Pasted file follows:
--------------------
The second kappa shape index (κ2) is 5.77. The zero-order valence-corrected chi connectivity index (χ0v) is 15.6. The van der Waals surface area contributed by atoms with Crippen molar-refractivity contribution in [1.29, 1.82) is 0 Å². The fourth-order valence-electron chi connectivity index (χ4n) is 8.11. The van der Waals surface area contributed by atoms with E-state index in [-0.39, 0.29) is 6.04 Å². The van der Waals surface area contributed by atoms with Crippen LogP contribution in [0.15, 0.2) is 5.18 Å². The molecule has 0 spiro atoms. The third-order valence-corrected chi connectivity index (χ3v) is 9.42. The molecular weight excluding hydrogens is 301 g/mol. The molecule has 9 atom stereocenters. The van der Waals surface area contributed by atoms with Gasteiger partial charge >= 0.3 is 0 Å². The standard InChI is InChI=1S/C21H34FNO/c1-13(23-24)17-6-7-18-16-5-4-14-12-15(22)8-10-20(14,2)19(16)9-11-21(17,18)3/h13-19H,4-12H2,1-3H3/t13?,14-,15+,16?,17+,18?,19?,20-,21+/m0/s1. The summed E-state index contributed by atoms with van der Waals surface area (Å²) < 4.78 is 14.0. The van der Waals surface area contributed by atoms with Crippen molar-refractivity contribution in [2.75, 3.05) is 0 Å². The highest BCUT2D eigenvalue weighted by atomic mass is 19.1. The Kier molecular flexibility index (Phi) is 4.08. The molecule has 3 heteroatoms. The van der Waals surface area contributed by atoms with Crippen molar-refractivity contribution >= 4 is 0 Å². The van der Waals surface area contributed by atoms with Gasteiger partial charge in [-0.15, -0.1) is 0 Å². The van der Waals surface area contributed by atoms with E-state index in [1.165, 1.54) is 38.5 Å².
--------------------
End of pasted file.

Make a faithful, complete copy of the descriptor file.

The second kappa shape index (κ2) is 5.77. The zero-order valence-corrected chi connectivity index (χ0v) is 15.6. The van der Waals surface area contributed by atoms with Crippen molar-refractivity contribution in [1.29, 1.82) is 0 Å². The fourth-order valence-electron chi connectivity index (χ4n) is 8.11. The van der Waals surface area contributed by atoms with E-state index in [-0.39, 0.29) is 6.04 Å². The van der Waals surface area contributed by atoms with Crippen LogP contribution in [0.15, 0.2) is 5.18 Å². The molecule has 0 spiro atoms. The third-order valence-corrected chi connectivity index (χ3v) is 9.42. The molecular weight excluding hydrogens is 301 g/mol. The molecule has 9 atom stereocenters. The van der Waals surface area contributed by atoms with Gasteiger partial charge >= 0.3 is 0 Å². The standard InChI is InChI=1S/C21H34FNO/c1-13(23-24)17-6-7-18-16-5-4-14-12-15(22)8-10-20(14,2)19(16)9-11-21(17,18)3/h13-19H,4-12H2,1-3H3/t13?,14-,15+,16?,17+,18?,19?,20-,21+/m0/s1. The summed E-state index contributed by atoms with van der Waals surface area (Å²) < 4.78 is 14.0. The van der Waals surface area contributed by atoms with Crippen molar-refractivity contribution in [2.75, 3.05) is 0 Å². The highest BCUT2D eigenvalue weighted by atomic mass is 19.1. The Kier molecular flexibility index (Phi) is 4.08. The molecule has 3 heteroatoms. The van der Waals surface area contributed by atoms with Crippen molar-refractivity contribution >= 4 is 0 Å². The van der Waals surface area contributed by atoms with Gasteiger partial charge in [-0.15, -0.1) is 0 Å². The van der Waals surface area contributed by atoms with E-state index in [1.165, 1.54) is 38.5 Å².